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North Korean jets Bombs South Korean F-15K jets Dummies

North Korean jets Bombs South Korean F-15K jets Dummies

South Korea’s Chosun Ilbo news reports that North Korean jets are bombing targets that appear to be life-sized renderings of South Korean F-15K Slam Eagle fighter jets.

North Korea has carried out live-fire drills by bombing replicas of South Korea’s F-15K fighter jets, surface-to-air missiles and a radar. The drills took place at a shooting range near Sondok Airport in South Hamgyong Province. The F-15K is the South Korean Air Force’s main fighter jet.

Until recently, the regime had practiced dropping bombs on the bare ground at this shooting range, but it has now started to practice firing at replicas of South Korea’s main fighter jets and missiles.

This suggests that the North is drastically increasing its conventional capabilities behind the scenes while ostensibly concentrating on nukes and missiles.

“We’ve confirmed that the North built what looks like a South Korean air base at a shooting range near Sondok Airport, an AN-2 base, in South Hamgyong Province,” a government official here said Wednesday. “Among others, they’ve made a full-size dummy of the F-15K.”

Google Earth images from February show replicas of F-15Ks, surface-to-air missiles, artillery pieces, and a radar at the shooting range 3 km southeast of Sondok Airport. Several depressions that looked like bomb craters were seen at the shooting range.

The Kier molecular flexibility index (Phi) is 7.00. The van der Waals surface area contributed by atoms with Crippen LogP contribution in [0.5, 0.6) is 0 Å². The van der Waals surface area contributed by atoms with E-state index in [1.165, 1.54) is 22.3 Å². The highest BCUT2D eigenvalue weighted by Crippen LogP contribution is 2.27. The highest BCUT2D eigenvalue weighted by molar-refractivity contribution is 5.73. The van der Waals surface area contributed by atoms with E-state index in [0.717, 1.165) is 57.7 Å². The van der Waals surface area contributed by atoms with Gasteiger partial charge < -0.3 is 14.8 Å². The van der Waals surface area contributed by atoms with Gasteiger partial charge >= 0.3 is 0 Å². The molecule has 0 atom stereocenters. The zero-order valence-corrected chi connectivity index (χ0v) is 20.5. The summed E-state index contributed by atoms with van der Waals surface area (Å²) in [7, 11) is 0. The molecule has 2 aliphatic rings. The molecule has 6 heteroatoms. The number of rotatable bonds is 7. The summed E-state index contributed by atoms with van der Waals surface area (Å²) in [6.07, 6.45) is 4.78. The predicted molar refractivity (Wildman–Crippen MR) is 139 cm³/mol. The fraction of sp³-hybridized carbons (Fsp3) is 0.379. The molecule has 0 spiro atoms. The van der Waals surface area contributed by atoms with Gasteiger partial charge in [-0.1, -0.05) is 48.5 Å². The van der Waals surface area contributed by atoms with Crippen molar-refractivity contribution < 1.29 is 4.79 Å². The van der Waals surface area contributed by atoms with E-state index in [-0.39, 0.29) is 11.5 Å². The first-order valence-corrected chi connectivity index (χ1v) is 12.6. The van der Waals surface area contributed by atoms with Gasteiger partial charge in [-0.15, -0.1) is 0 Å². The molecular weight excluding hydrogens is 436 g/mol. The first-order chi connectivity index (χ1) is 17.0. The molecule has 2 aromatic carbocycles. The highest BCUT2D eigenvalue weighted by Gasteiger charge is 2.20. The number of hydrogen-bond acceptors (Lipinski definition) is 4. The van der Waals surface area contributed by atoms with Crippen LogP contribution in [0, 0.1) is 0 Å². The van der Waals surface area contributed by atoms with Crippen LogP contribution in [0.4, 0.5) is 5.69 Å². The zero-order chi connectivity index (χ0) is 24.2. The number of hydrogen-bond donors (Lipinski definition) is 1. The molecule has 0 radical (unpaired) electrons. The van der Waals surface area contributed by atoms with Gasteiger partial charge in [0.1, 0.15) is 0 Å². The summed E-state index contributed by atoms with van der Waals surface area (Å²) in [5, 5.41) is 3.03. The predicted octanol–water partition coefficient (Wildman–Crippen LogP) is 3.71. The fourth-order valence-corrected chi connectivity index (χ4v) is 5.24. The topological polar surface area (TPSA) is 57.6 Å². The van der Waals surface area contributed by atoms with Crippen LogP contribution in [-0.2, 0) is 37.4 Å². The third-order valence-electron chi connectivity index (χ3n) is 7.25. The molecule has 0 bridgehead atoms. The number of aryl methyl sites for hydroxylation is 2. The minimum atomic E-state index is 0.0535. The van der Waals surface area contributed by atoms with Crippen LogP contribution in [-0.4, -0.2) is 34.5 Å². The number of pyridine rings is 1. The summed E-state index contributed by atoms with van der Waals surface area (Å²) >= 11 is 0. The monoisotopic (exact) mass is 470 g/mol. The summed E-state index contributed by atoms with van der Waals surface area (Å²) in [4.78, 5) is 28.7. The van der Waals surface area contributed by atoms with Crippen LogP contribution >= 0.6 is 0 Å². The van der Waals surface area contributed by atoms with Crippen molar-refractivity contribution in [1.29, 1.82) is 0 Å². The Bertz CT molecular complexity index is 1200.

Google Earth images show a shooting range near Sondok Airport in South Hamgyong Province empty in 2017 (top) and with life-size firing targets of fighter jets and missiles in 2019.

The regime set them up last year, when denuclearization talks were in progress. “There was nothing like F-15K replicas at the shooting range near Sondok Airport until 2017,” a military source said.

The shooting range is specifically designed for AN-2 jets, which are intended to carry special forces for infiltration into enemy territory at a low altitude. Though it is slow, the AN-2 carrying commandos is capable of flying low between gorges to avoid radar detection.

“The AN-2 is capable of carrying air-to-surface rockets or bombs to carry out bombing missions,” an intelligence officer here said. “It’d be very threatening if it avoids radar detection and drop bombs on our air bases while sending some dozen parachute commandos down to the ground.”

North Korean leader Kim Jong-un has taken a keen interest in the AN-2s and once mounted one himself. The regime continues to improve some 300 AN-2s and displays them during military parades.

North Korea has the fourth-largest conventional military force in the world, and has been ramping up its conflict with both South Korea and the US in recent months. Since July, North Korea has performed six weapons tests as US President Donald Trump hopes to restart peace talks with North Korean leader Kim Jong Un.

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